Today, Ways and Means Oversight Subcommittee Chairman Peter Roskam (R-IL) honored Ranking Member John Lewis (D-GA) with an original painting titled "Dreams of Freedom" by his wife, Elizabeth, depicting Dr. Martin Luther King Jr. delivering his famous "I Have a Dream Speech" on the Washington Mall in 1963. At age 23, Lewis was the youngest civil rights activist to speak at the March on Washington.
"We are all better off, every one of us, regardless of our racial background, we are all better off today because of the work and the tenacity and the moral clarity and the courage in light of physical trauma that John Lewis, as a very young man, was willing to endure."
Chairman Roskam: "[Let me] take a point of personal privilege and acknowledge the Ranking Member, Mr. Lewis. You know it's often said that people look at the United States Congress today and they can be pretty discouraged and pretty overwhelmed by what happens up here. And I began to reflect on that a little bit and I have been, for the past several months, sitting next to a man who brings everything that is good about this process to the forefront--that is John Lewis. And when I took over the gavel of this Subcommittee, I knew he was the Ranking Member, and I knew he had an autobiography, and I read it. And I was fascinated by it. And the part that fascinated me, often times I put myself into the place of someone that I'm reading about in terms of time and place, and I began to think and I read about what John Lewis did in the summer of 1961. That is he took on an incredible physical and moral challenge to be one of the original Freedom Riders--that was to integrate the interstate bus system and all of those things around it.
"And I was thinking well what was I doing in the summer of 1961? The summer of 1961, I was comfortably in my mother's womb to be born later on in September of that year. And as I thought about it--and I had planned to do this before the events of Charleston--and now the events of Charleston have come upon us, and as I thought about it I've thought what a privilege to sit on a dais with somebody who worked so hard to improve the world for all of us. Because we are all better off, every one of us, regardless of our racial background, we are all better off today because of the work and the tenacity and the moral clarity and the courage in light of physical trauma that John Lewis, as a very young man, was willing to endure.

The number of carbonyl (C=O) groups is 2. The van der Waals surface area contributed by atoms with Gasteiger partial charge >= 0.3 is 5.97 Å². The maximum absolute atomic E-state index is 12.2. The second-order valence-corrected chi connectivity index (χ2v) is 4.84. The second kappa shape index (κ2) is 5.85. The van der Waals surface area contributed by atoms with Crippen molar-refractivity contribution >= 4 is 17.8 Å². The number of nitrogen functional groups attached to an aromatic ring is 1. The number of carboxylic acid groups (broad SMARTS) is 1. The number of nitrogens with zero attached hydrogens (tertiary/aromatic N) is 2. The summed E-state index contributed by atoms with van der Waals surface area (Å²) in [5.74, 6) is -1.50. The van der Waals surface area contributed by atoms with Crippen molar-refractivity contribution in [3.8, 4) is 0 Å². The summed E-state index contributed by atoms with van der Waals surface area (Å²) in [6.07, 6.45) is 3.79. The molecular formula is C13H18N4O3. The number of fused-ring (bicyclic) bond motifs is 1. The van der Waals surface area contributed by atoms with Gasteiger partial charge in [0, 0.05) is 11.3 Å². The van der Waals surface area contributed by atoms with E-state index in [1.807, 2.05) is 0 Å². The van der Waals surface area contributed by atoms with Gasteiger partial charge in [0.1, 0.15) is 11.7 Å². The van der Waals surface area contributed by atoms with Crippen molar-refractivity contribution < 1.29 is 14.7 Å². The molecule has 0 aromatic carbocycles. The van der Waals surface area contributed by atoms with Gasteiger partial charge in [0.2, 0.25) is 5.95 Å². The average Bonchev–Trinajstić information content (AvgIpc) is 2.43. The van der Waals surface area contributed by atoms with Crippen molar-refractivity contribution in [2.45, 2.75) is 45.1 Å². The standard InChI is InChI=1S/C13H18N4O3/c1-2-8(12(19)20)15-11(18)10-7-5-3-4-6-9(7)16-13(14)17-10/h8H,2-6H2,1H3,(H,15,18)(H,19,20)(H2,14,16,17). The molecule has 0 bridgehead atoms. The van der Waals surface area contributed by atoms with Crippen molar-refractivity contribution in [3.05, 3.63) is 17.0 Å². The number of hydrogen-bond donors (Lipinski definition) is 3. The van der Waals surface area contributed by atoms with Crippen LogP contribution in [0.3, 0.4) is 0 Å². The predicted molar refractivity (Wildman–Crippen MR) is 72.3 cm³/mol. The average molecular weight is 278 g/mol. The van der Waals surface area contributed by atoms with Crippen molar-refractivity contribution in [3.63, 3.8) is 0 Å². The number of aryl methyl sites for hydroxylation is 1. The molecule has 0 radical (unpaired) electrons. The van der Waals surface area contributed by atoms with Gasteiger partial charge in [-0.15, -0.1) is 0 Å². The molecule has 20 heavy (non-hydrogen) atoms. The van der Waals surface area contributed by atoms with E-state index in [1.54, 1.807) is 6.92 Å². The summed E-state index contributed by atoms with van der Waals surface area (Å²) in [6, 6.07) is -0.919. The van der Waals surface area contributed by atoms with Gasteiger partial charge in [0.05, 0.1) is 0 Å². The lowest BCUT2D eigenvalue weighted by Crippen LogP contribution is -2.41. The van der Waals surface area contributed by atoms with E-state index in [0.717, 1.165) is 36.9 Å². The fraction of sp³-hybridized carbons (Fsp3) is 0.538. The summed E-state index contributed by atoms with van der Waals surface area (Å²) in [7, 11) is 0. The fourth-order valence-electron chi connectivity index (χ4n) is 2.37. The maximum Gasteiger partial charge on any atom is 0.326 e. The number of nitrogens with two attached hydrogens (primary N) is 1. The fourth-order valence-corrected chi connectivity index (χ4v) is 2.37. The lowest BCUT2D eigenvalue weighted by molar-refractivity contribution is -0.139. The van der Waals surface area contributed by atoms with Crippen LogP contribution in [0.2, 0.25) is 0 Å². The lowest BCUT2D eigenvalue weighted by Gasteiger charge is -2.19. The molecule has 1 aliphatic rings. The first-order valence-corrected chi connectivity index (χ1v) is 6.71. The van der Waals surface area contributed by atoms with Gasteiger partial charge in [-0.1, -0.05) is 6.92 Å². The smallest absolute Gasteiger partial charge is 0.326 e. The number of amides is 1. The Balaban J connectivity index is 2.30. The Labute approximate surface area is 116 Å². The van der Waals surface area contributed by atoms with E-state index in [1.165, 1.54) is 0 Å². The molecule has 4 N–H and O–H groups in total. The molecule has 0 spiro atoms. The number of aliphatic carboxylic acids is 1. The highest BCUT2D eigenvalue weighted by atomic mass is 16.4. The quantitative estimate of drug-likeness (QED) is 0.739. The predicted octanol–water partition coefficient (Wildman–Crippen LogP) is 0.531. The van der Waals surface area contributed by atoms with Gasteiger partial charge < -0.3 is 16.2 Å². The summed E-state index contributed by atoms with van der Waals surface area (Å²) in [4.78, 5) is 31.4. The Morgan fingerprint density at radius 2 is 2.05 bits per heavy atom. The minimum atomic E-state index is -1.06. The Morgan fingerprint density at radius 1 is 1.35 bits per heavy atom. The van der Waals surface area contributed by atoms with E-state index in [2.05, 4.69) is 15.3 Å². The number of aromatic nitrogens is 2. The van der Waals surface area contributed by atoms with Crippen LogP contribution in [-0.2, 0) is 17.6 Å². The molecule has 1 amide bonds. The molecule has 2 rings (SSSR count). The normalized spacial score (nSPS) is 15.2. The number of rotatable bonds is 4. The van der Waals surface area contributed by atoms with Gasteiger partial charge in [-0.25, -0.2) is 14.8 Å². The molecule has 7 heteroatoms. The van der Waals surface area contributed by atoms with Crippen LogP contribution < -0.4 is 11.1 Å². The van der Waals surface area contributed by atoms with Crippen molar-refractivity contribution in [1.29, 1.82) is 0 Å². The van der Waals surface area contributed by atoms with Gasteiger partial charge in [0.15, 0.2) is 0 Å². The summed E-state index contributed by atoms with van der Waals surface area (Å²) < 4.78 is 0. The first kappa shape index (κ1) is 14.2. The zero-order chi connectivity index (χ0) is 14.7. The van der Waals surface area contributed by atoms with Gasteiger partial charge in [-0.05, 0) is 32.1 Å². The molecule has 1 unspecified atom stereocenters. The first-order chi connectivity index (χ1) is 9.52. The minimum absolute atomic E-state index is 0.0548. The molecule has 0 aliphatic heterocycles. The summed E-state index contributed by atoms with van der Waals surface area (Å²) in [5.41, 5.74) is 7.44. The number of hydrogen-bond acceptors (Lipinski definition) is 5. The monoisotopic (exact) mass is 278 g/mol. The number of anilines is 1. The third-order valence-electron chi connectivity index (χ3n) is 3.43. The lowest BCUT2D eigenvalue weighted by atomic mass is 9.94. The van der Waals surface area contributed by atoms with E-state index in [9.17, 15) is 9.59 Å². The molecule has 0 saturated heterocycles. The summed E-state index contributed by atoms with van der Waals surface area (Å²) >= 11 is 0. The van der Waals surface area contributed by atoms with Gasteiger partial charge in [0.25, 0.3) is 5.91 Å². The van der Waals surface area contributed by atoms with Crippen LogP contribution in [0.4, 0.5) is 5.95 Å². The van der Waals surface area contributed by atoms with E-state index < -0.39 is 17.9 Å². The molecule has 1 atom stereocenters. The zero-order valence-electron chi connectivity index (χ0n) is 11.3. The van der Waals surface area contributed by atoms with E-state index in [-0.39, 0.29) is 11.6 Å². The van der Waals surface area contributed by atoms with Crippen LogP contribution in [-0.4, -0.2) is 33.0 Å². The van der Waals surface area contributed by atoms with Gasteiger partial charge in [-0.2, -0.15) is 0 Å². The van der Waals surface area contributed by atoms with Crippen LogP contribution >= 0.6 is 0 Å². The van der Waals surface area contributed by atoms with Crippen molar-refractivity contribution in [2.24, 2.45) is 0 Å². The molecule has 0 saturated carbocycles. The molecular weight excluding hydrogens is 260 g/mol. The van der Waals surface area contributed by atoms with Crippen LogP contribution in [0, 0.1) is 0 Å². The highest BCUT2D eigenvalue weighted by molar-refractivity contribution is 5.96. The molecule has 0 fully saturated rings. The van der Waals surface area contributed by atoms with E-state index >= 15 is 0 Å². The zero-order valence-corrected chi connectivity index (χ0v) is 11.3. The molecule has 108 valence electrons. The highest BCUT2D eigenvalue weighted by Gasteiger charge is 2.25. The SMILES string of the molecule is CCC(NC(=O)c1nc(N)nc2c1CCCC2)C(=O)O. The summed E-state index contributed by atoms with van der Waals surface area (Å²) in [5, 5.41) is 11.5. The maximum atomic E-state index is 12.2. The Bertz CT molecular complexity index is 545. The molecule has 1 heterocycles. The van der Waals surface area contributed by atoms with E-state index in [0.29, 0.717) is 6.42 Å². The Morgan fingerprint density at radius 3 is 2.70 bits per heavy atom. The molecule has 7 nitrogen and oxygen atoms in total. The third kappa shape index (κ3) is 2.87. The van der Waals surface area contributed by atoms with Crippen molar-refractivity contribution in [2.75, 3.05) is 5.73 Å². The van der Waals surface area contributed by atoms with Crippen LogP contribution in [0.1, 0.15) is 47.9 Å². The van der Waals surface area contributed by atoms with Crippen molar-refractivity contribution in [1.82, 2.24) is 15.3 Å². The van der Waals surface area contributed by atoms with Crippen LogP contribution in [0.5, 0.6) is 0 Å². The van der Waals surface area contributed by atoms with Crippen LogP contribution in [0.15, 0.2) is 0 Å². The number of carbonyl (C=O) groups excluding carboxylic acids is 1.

"And so I bought a copy, we have a copy for every member, "Walking With the Wind: A Memoir of the Movement', by John Lewis. And I would even go so far as to say that I bet you if you give him eye contact and corner him, he'll even sign the book for you. And I really commend it to you, because it's a work that is an inspiration. It's a work that I think can guide us all. And it's an invitation basically to come with a sense of clarity to say look we can take on these things. If John Lewis was able to be a part of taking on a very broken and dangerous system--that was legal segregation in the United States and was able to persevere through that, then surly we can take on and deal with a number of the challenges that are here before us.
"And so I am so deeply appreciative of his leadership and his clarity and I am very anxious for my colleagues to read this. Now, since you don't get a copy of your own book, I've got a gift for you. And that is this: my wife Elizabeth is an oil painter and she has painted a series of paintings and this has not yet been published or put out anywhere, but one of the paintings she has done is called "Dreams of Freedom.' And "Dreams of Freedom' is a portrayal of Martin Luther King's speech in 1963 and I know Mr. Lewis was there. I know he was inextricably linked to that time that was so pivotal in our history, the March of '63, and so I present this print to you of Elizabeth Roskam's oil painting, "Dreams of Freedom,' for you and I hope you will accept it with the spirit with which it's presented to you today, Mr. Lewis."
Ranking Member Lewis: "Mr. Chairman, thank you so much for those kind words. Thank you for making "Walking With the Wind' available to our colleagues. I thank you and your wife for this lovely, beautiful painting, "Dreams of Freedom', portraying Dr. Martin Luther King, Jr. standing at the Lincoln Memorial delivering that speech. I was there. Twenty-three years old. Had all of my hair and a few pounds lighter. I spoke number six and Dr. King spoke number ten. And out of the ten people that spoke that day, I'm the only one still around. Thank you for your friendship. Thank you for being you. And I will cherish this. I will debate, I have an executive session with myself, whether I put it in my office or take it to my house. And, just thank you so much."